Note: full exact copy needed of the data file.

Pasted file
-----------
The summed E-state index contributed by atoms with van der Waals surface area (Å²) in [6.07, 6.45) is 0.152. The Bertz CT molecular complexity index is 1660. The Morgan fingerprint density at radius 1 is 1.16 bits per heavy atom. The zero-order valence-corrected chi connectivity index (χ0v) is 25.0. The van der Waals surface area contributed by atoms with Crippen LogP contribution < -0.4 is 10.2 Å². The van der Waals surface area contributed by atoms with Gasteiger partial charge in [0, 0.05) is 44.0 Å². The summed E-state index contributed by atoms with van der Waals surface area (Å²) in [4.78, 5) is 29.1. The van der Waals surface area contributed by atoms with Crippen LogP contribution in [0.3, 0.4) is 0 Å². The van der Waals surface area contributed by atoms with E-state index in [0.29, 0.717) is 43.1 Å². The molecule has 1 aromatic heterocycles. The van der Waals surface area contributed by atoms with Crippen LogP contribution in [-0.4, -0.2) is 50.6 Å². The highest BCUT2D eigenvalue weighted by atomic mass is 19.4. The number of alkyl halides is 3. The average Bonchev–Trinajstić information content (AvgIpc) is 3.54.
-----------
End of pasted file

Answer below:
The summed E-state index contributed by atoms with van der Waals surface area (Å²) in [6.07, 6.45) is 0.152. The Bertz CT molecular complexity index is 1660. The Morgan fingerprint density at radius 1 is 1.16 bits per heavy atom. The zero-order valence-corrected chi connectivity index (χ0v) is 25.0. The van der Waals surface area contributed by atoms with Crippen LogP contribution < -0.4 is 10.2 Å². The van der Waals surface area contributed by atoms with Gasteiger partial charge in [0, 0.05) is 44.0 Å². The summed E-state index contributed by atoms with van der Waals surface area (Å²) in [4.78, 5) is 29.1. The van der Waals surface area contributed by atoms with Crippen LogP contribution in [0.3, 0.4) is 0 Å². The van der Waals surface area contributed by atoms with E-state index in [0.29, 0.717) is 43.1 Å². The molecule has 1 aromatic heterocycles. The van der Waals surface area contributed by atoms with Crippen LogP contribution in [-0.4, -0.2) is 50.6 Å². The highest BCUT2D eigenvalue weighted by atomic mass is 19.4. The number of alkyl halides is 3. The average Bonchev–Trinajstić information content (AvgIpc) is 3.54.